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Parks for sharks: human exclusion areas outperform no-take marine reserves


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Frisch, AJ and Rizzari, J ORCID: 0000-0002-3108-9613 2019 , 'Parks for sharks: human exclusion areas outperform no-take marine reserves' , Frontiers in Ecology and the Environment, vol. 17, no. 3 , pp. 145-150 , doi: 10.1002/fee.2003.

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We collected reef shark population data from a large network of no-take and no-entry reserves (ie human exclusion areas), as well as from fished reefs, in one of the world's most intensively managed marine parks - the Great Barrier Reef of Australia. The sampled reserves have been protected for varying lengths of time, making it possible to use space-for-time chronosequences to infer recovery trajectories of reef shark populations after extractive use is banned, and to compare the effectiveness of shark population recovery in no-take and no-entry reserves. After 20-40 years of protection, density and biomass of sharks in no-entry reserves approached asymptotes (ie plateaus) that were more than double and triple, respectively, those in no-take reserves. These results not only indicate that restoration of near-natural shark populations requires multidecadal time frames, but also clearly demonstrate the superior performance of no-entry reserves in terms of rebuilding shark populations. Ongoing poaching in no-take reserves, which are more difficult for law enforcement to police than no-entry reserves, is the probable cause of the disparity. Given the ubiquitous use of no-take reserves as ecological baselines and the potentially pervasive trophic effects of removing large predators, we argue that current perceptions of the structure and function of natural reef ecosystems may be skewed, which has broad implications for science and management of marine ecosystems.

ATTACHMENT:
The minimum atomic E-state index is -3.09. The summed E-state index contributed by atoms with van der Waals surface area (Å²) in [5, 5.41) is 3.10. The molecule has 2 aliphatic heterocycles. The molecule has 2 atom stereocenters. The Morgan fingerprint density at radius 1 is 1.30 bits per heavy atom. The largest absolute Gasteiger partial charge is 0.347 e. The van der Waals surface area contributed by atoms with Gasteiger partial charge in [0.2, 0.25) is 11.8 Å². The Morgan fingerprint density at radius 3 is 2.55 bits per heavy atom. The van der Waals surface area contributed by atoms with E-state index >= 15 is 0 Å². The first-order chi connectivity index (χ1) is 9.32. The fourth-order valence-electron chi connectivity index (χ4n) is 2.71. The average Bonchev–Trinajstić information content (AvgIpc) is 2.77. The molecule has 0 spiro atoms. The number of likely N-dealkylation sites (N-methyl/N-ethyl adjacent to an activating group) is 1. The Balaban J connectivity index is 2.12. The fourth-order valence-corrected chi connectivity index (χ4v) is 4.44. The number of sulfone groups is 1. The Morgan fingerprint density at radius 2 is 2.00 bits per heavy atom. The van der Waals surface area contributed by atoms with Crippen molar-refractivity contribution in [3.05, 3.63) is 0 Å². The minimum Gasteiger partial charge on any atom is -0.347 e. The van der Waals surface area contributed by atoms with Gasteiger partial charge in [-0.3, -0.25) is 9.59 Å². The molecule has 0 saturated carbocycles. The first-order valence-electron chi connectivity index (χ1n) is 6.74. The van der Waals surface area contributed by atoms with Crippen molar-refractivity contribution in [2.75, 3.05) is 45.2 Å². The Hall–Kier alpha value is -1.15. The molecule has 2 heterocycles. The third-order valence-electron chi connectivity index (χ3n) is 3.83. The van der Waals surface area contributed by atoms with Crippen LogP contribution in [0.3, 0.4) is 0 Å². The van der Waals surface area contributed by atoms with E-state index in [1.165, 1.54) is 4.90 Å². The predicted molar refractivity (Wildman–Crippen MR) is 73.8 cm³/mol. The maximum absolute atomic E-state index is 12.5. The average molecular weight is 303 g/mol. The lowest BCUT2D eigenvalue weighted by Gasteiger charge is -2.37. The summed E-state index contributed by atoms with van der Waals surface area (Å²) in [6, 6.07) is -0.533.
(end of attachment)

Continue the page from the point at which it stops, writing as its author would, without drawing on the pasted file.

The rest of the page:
Item Type: Article
Authors/Creators:Frisch, AJ and Rizzari, J
Keywords: shark, Great Barrier Reef, marine reserves, reef ecosystem, human exclusion zones
Journal or Publication Title: Frontiers in Ecology and the Environment
Publisher: John Wiley & Sons, Inc.
ISSN: 1540-9295
DOI / ID Number: 10.1002/fee.2003
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© The Ecological Society of America

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